Album Review: Kasabian – Velociraptor!

Meet Kasabian 2.0: a band looking to become something more than just rock'n'roll punch-out artists...
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“In a lot of ways, I feel like I was not even there,” Sergio Pizzorno says of recording Velociraptor!. “A spirit came down and took over the job,” he concludes, with a quote you can almost hear rolling off the tongue of Nigel Tufnel.

That's what always made Kasabian such an attractive proposition to me: they have no idea just how daft they look and sound. There's no pretence about them, just blind faith in their rock'n'roll doctrine. Serge, this lanky indie-pirate who can't sing and is far from an accomplished guitarist, but looks the part, talks a good game and so somehow gets away with it; frontman Tom Meighan twitching around in front of him onstage like an ADHD Mick Jagger, he can barely string a sentence together offstage but sings the shit out of the songs they play; songs with meretricious titles, full of nonsensical lyrics and hooks, big fuck-off hooks.

They're the musical equivalent of a frenzied fist-fight: dumb and direct, but devastatingly effective. And pugilism is an art form as laudable as any other; which is why I was looking forward to righting the sneers and lazy comparisons to Oasis and even lazier lad-rock label most critics have branded Velociraptor! with. I expected to fill this page with the praise their previous three albums warranted. But I can't.

The first time I listened to it I skipped two, maybe three songs halfway through. I couldn't find this album's Club Foot, Shoot the Runner or Vlad the Impaler – that spine-shaking right-hook that demands my attention.

Days Are Forgotten is one of three comparable tunes, a wild Pizzorno-howl wrapped around a baggy, blues riff, babbling outro and my favourite lyric on the whole album: “You were sat home chewing on monkey brains.” With a neck-breaking to nod to speed-era Primal Scream, Switchblade Smiles – “they go on for miles” – represents another attempt at a big-hitter, but it feels disjointed by arcing in and out of trippy space rock. Re-wired is clearly designed to induce mass stadium-sing-a-longs, and is none the worse for that, but its impotent compared to earlier work in the same vein.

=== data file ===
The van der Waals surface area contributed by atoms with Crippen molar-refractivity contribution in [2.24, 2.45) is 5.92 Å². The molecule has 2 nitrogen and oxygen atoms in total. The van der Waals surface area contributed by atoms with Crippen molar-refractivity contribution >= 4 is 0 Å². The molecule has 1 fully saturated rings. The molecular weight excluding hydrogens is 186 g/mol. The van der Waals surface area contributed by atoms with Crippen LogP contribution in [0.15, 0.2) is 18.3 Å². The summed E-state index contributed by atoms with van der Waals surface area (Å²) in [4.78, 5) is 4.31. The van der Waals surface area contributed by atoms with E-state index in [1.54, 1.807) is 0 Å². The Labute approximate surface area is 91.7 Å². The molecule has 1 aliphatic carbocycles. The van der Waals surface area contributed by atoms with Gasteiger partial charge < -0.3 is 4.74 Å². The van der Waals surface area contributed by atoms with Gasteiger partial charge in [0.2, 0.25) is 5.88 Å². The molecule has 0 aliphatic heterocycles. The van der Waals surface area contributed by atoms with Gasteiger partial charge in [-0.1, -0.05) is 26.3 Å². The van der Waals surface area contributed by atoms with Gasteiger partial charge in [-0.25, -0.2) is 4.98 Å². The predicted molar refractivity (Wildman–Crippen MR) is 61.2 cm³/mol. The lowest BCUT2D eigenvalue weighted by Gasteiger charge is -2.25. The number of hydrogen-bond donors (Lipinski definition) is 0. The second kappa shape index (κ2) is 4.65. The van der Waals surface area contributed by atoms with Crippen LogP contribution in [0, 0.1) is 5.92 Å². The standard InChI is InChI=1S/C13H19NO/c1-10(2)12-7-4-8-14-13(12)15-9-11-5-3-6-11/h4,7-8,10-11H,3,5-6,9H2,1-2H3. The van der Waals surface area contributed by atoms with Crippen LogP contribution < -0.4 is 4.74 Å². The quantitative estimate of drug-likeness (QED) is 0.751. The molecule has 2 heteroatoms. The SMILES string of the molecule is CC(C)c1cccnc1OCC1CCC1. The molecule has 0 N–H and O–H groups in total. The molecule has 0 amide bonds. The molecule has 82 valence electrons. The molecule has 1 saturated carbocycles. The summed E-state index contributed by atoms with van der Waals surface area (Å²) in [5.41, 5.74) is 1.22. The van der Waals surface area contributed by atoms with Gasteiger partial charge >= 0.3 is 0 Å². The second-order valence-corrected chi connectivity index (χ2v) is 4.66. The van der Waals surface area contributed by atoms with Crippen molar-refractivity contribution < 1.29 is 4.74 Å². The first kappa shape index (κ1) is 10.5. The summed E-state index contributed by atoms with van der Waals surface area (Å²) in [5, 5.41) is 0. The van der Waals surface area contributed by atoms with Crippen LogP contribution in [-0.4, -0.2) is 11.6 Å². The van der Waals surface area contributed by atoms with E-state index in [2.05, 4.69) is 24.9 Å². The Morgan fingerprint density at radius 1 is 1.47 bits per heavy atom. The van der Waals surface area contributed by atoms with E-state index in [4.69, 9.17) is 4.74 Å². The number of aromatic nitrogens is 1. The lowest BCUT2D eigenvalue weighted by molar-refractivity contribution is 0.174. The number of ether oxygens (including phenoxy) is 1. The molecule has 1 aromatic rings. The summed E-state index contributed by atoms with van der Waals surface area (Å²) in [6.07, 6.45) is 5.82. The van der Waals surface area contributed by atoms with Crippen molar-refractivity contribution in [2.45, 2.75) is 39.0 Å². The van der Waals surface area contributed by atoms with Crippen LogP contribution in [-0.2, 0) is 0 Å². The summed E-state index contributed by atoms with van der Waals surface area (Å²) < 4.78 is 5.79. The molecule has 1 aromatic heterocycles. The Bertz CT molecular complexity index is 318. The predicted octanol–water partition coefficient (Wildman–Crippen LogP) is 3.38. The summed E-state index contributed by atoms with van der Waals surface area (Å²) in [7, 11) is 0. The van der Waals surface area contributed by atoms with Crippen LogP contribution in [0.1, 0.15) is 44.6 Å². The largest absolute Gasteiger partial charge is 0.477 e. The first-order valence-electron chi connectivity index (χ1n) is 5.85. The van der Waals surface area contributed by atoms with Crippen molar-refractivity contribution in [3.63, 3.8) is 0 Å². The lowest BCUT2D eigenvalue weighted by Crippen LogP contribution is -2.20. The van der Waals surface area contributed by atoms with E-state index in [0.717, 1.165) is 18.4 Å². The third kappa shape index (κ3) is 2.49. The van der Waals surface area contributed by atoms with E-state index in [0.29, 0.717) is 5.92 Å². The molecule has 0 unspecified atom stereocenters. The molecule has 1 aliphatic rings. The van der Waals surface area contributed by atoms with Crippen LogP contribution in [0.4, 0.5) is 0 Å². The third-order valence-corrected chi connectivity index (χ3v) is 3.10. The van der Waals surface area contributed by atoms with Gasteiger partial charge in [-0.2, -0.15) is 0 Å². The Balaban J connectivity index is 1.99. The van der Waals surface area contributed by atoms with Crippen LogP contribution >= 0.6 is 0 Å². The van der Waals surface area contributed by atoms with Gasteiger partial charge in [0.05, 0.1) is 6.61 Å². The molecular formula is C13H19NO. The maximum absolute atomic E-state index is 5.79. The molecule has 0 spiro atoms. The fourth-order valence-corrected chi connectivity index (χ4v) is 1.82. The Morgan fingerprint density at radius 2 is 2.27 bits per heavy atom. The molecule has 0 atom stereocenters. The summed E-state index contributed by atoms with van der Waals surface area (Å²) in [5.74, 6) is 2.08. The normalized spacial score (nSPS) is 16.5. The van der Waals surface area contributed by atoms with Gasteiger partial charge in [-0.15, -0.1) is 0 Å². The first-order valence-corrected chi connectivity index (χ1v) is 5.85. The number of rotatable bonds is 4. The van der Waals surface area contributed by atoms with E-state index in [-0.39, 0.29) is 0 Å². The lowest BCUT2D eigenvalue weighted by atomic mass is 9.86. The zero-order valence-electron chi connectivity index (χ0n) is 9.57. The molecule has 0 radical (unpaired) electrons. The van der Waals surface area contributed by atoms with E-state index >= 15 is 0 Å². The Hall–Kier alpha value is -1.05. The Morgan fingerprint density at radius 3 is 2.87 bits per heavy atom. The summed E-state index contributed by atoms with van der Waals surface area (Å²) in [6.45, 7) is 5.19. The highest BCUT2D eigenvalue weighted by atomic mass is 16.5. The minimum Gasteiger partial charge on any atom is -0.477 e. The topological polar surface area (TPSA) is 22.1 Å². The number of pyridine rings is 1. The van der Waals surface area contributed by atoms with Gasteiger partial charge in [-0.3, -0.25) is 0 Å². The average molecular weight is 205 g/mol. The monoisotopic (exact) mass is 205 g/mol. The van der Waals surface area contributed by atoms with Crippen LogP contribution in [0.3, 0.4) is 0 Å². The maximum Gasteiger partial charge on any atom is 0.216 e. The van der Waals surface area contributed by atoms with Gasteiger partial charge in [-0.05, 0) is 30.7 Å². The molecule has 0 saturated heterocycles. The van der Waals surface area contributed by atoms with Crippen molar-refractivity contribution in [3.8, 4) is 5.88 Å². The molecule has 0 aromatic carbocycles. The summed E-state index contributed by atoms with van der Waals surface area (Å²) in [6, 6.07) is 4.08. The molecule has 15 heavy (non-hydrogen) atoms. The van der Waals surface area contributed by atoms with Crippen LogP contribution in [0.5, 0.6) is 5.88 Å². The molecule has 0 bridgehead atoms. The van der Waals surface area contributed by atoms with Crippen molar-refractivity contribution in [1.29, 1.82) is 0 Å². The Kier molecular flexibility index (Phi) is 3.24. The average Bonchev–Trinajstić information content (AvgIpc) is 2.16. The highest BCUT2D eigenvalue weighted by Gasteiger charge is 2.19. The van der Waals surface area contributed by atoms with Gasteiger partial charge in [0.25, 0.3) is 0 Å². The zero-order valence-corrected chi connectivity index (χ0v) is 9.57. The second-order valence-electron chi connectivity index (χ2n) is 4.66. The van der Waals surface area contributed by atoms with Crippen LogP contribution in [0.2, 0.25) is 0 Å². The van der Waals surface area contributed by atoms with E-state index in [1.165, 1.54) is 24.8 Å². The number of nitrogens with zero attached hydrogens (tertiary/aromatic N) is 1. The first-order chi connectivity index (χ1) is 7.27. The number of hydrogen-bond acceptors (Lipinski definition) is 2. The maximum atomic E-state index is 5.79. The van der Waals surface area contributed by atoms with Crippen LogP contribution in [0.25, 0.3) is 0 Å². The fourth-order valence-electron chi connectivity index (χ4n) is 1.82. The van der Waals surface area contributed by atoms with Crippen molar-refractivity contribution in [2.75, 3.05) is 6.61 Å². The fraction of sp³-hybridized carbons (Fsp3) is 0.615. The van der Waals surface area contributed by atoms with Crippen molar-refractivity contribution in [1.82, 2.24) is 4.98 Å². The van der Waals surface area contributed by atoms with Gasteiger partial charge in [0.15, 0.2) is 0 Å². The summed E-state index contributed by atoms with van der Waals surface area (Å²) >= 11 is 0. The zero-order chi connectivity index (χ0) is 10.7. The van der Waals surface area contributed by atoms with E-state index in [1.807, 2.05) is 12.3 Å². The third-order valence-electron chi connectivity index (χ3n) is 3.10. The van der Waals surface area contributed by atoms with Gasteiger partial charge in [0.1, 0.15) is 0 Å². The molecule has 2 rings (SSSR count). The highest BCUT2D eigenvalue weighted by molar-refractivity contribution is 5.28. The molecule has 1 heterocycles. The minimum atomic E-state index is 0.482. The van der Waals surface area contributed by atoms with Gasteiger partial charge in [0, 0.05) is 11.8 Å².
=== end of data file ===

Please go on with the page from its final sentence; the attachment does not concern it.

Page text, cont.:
Consider it the first album from Kasabian 2.0: a band looking to become something more than rock'n'roll punch-out artists.

Album opener Let's Roll Just Like We Used To suggests the band have been listening to Scott Walker records – you could even imagine it as a Bond theme – but it fails to dazzle. The '60s pastiches continue to varying degrees of mediocrity with the Beatles-aping La Fée Verte, the plodding Man of Simple Pleasures and ballad Goodbye Kiss.

The title track is by far the most bizarre moment on the whole album. “Velociraptor / He gonna find ya / He gonna kill / He gonna eat ya,” snarls Meighan over a tune that wouldn't sound out of place as the soundtrack to a bonus level on some archaic computer game. I can't decide whether it's amazing or fucking awful.

Stand-out track Acid Turkish Bath (Shelter From the Storm) showcases both Serge's appreciation for the 13th Floor Elevators and Dan the Automator's deft production skills, featuring theatrical strings, fizzing electronic effects and mad, chanting backing vocals. The lyrics are shite, but, like much of Kasabian's best work, that doesn't seem to matter. I Hear Voices is similar, but much less effective.

Velociraptor! isn't a bad album, but it is Kasabian's weakest. They're a band clearly eager to evolve, but haven't quite succeeded in moulding the various influences that run through this album into something definitively their own. Consider it the first album from Kasabian 2.0: a band in transition, looking to become something more than rock'n'roll punch-out artists. And their preposterous self-confidence might just be enough to see them succeed.

Anyway, Serge, that title...

“Velociraptors used to hunt in packs of four,” he explained in a recent interview. “They were the rock’n’roll band of the dinosaurs.” Beat that Tufnel.

Listen to the album on Spotify here.

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